March 8 is International Women’s Day, a time to celebrate women's economic, political and social achievements — and take stock of the work for women’s equality still to be done.
The celebration continues beyond today as March is Women’s History Month, and a great time to visit one of these sites marking important milestones in women’s history.
Seneca Falls, N.Y.: Women’s Rights National Historic Park
Maintained by the National Park Service, the Women’s Rights National Historic Park in Seneca Falls, N.Y., commemorates the struggle to gain equal rights for women and pays tribute to Elizabeth Cady Stanton and other women who organized and held the first Women’s Rights Convention at the town’s small Wesleyan Chapel on July 19 and 20, 1848.
In addition to an exhibit-filled visitor center, park activities include a self-guided audio tour, ranger programs and guided tours of historical properties around town, including the Elizabeth Cady Stanton Home and the Wesleyan Chapel.
“It’s one of my favorite spots,” said Karen O'Connor, a professor at American University in Washington, D.C., and founder of the school’s Women & Politics Institute. “It’s the founding home of the modern American women’s movement and you are actually walking in the footsteps of the women who set out a system of demands for women’s equality.”
Rochester, N.Y.: The Susan B. Anthony House
Although she died in 1906, 14 years before the passage of the 19th Amendment giving women the right to vote, Susan B. Anthony is best remembered as an American civil rights activist who campaigned tirelessly for women’s suffrage, giving speeches and inspiring followers with the still-much-quoted mantra: “Failure is Impossible.”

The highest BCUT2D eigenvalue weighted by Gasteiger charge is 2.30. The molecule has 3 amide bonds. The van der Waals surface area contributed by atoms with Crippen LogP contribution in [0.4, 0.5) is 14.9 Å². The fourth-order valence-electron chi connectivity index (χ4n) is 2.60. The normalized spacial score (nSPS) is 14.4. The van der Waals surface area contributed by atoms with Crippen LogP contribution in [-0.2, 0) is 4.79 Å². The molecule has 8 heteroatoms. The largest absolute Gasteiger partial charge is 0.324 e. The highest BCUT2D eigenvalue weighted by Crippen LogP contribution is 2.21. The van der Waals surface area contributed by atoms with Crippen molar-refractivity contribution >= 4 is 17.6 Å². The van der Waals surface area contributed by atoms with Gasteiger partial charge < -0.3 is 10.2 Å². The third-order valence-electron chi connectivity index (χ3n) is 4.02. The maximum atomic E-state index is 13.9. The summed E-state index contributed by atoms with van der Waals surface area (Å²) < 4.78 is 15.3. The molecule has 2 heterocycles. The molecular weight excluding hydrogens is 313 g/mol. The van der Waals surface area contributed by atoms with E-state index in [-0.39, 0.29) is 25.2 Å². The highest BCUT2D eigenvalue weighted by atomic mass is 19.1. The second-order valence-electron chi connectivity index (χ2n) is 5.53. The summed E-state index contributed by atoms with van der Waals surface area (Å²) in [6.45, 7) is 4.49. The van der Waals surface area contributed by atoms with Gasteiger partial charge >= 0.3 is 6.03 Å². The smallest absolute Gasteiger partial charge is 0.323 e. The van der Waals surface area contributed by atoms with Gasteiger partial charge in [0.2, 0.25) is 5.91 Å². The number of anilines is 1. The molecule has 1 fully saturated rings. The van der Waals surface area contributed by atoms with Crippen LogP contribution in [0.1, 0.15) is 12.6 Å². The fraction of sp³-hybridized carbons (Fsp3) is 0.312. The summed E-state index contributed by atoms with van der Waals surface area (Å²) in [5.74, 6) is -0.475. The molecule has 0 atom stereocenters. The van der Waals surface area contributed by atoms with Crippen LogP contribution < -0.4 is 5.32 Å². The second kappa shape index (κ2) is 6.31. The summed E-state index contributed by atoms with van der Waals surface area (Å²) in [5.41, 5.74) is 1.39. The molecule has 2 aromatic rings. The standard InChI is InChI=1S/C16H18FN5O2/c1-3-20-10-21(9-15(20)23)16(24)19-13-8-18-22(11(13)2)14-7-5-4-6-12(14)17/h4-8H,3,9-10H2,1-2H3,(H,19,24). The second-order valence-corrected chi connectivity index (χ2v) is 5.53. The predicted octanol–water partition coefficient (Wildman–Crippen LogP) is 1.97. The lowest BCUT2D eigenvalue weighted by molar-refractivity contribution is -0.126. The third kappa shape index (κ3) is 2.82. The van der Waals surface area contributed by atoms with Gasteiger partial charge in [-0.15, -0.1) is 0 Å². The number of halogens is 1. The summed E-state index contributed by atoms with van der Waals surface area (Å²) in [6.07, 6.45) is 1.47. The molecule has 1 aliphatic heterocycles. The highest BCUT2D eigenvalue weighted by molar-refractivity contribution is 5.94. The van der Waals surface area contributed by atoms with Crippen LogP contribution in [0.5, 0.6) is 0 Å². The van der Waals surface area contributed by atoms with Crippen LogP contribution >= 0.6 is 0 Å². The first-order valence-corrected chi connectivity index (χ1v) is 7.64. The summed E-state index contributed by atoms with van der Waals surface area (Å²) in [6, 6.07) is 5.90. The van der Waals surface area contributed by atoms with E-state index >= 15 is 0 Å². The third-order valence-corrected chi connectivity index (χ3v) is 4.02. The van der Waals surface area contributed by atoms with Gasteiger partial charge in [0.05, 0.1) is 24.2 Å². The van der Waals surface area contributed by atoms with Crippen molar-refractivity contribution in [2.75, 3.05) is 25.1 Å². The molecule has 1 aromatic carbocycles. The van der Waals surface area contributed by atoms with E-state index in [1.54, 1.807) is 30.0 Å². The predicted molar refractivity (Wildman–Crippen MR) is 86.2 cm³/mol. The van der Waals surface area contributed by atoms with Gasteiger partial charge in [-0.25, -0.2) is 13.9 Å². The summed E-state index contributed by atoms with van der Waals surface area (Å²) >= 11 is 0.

The Rochester, N.Y. house that once served as the campaign headquarters for the National Woman Suffrage Association and as Anthony’s home for 40 years is now a National Historic Landmark filled with items related to her life, including the doctor-bag-style alligator purse that became her trademark.
Washington, D.C.: Sewall-Belmont House
Located on Capitol Hill in Washington, D.C. the Sewall-Belmont House and Museum became the home of the National Woman’s Party (NWP) in 1929 and for more than 60 years served as the strategic base from which to lobby for women’s political, social and economic equality.
“Today many of the important artifacts that contributed to the success of women getting the right to vote are there,” said O’Connor. “Look for suffrage banners, a desk that once belonged to Susan B. Anthony and the information-filled 3x5 cards early activists took with them when they visited house members and senators to lobby for suffrage.”
Richmond, Calif.: Rosie the Riveter/World War II Home Front National Historical Park
Established in 2000 and still somewhat of a work in progress (a visitor center will open late May 2012), the Rosie the Riveter/World War II Home Front National Historical Park preserves and shares stories of the country’s home front response to World War II.
Eighteen million women worked in defense industries and in war-time support services and the many “Rosies” who toiled in the nation’s shipyards are honored at the Rosie the Riveter Memorial, a sculpture that is both inspired by and, at about 450 feet long, as long as one of the Victory ships the women built.
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